Al-Qadir also never accepted outright defeat at the hands of the French and continued to firmly believe in independence.  Some leaders of the time became easily disheartened and quickly surrendered to the ways of the West.  Al-Qadir believed in preaching Islam but also using politics and the military as the main methods of resistance.
            Al-Qadir’s impact is immeasurable in terms of Algeria.  Voll states that “it was the individualistic style of Islam, which emphasized charismatic and messianic leadership, that provided the vision necessary for revolt in the face of French power.”[15]  Al-Qadir’s style of leadership became the basis for other revolutionary movements.  Although Algeria ceased resistance for some time following the Algerian wars, the people once again rose up following World War 1 using the methods of al-Qadir.[16]

[1] The First English Journal of Traditional Studies, Amir Abd al-Qadir, 2007, available from
[2] Ibid.
[3] Ibid.
[4]Raphael  Danziger, Abd al-Qadir and the Algerians: Resistance to the French and Internal Consolidation (New York, London: Holmes & Meier Publishers, 1977), 117.
[5] Ibid.
[6] Ibid., 121.
[7] Ibid., 123.
[8] Ibid., 126.
[9] Ibid., 130.
[10] Jean-Michel Lafreniere, Abd al-Qadir, 2011, available from
[11] Ibid.
[12] The First English Journal of Traditional Studies, Amir Abd al-Qadir.
[13] John Obert Voll, Continuity and Change in the Modern World (Syracuse: Syracuse University Press, 1994), 120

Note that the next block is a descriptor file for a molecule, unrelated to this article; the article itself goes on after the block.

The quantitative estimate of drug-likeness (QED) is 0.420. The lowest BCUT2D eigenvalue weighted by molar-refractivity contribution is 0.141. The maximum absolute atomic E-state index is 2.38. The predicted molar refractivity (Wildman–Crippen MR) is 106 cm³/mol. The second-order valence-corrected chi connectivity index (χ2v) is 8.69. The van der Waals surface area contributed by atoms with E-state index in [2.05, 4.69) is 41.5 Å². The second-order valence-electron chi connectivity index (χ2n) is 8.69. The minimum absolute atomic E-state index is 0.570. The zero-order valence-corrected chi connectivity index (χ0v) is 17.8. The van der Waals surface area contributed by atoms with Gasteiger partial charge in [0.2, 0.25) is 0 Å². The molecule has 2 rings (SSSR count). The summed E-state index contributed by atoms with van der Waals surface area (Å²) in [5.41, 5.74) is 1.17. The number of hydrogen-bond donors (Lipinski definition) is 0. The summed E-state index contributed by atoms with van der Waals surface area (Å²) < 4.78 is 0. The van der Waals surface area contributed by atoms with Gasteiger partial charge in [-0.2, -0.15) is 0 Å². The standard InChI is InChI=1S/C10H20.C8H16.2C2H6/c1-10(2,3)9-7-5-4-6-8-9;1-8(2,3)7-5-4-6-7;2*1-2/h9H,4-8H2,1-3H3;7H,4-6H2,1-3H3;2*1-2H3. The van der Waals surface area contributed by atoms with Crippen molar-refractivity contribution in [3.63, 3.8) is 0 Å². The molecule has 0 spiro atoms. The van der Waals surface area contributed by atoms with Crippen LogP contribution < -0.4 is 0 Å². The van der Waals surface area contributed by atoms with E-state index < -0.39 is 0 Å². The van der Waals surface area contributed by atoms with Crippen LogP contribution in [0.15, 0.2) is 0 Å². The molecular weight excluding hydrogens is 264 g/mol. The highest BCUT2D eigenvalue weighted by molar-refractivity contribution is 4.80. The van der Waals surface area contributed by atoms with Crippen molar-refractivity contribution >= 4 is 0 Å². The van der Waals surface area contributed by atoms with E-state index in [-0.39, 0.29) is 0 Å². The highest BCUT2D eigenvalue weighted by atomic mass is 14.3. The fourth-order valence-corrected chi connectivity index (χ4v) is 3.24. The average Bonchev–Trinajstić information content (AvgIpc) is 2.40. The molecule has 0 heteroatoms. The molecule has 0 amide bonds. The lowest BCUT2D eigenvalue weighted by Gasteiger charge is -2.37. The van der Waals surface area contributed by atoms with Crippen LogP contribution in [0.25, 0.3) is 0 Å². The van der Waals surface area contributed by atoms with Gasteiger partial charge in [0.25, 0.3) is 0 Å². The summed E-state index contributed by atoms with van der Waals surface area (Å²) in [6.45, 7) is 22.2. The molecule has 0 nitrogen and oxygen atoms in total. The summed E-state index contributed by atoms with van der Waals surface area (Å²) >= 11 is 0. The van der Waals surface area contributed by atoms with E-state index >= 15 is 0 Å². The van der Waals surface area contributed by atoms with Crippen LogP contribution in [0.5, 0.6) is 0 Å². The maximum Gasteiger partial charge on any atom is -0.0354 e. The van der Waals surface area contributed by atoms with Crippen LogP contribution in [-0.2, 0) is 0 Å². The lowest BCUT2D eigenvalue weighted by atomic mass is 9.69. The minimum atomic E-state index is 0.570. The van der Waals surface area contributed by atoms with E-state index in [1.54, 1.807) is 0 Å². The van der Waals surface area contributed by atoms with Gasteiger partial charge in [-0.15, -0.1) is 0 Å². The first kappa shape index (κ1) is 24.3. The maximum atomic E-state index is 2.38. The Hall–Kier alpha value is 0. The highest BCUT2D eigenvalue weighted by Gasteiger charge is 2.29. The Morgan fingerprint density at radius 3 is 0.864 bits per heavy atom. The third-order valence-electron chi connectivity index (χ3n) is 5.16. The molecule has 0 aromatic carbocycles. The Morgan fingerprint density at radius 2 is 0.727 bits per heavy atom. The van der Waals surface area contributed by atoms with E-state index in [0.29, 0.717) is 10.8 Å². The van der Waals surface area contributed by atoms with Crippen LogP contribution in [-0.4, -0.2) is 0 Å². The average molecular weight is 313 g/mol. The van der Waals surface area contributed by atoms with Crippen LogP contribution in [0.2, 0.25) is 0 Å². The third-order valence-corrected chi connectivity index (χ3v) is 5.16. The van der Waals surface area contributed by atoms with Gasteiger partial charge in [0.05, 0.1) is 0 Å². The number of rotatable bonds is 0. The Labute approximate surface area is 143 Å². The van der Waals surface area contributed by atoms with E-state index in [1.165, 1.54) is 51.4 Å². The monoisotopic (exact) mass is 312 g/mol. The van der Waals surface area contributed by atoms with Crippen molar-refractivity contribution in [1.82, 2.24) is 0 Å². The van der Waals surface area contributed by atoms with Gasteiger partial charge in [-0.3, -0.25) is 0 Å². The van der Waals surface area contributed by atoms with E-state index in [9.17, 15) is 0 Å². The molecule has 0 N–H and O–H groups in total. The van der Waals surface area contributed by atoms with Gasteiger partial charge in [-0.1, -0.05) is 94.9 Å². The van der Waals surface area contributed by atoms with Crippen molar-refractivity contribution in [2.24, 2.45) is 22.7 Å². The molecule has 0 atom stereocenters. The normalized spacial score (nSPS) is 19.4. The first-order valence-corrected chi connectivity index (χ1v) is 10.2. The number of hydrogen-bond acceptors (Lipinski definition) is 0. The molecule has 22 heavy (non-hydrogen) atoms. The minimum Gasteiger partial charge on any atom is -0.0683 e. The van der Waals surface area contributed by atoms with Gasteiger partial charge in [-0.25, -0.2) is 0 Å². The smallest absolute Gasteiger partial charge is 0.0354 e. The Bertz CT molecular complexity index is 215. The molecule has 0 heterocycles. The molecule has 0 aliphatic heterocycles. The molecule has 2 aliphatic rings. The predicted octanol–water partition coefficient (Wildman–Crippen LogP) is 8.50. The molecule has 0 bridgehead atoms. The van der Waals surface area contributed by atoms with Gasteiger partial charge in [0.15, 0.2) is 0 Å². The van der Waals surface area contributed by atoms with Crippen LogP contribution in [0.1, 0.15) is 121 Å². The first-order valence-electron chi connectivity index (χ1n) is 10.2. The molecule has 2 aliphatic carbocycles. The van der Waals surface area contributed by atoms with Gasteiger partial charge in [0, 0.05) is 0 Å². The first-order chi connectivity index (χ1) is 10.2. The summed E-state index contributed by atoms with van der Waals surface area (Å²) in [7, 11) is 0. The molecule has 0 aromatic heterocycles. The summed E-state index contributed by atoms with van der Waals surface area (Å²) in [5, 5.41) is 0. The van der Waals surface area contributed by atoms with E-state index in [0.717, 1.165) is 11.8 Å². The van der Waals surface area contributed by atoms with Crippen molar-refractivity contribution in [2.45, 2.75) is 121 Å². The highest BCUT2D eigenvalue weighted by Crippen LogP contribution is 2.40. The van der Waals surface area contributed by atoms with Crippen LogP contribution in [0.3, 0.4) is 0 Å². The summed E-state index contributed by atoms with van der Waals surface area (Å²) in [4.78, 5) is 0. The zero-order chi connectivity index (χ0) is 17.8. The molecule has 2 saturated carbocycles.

[14] Ibid.
[15] Ibid., 121.
[16] Ibid.

Annotated Bibliography

Danziger, Raphael. Abd al-Qadir and the Algerians: Resistance to the French and Internal Consolidation (New York, London: Holmes & Meier Publishers, 1977), 117-130.
This source was very detailed about al-Qadir’s role in the resistance movement.  It does a great job at looking at the French army compared to the Algerian tribes.

Lafreniere, Jean-Michel. “Abd al-Qadir.” 2011.
            This source was a basic biography of al-Qadir which took a chronological approach to his life and actions.

Voll, John Obert. Continuity and Change in the Modern World, Second Edition (Syracuse, New York: Syracuse University Press, 1994), 58-61.
This source was used for research on al-Qadir.  Much of his history and background are focused upon in this book.  A lot of insight on the impact of his methods are given as well.

The First English Journal of Traditional Studies. “Amir Abd al-Qadir.” Studies in Comparative Religion. 2007.

            This source was used for a background and biography of al-Qadir.  Much of his beginnings are examined.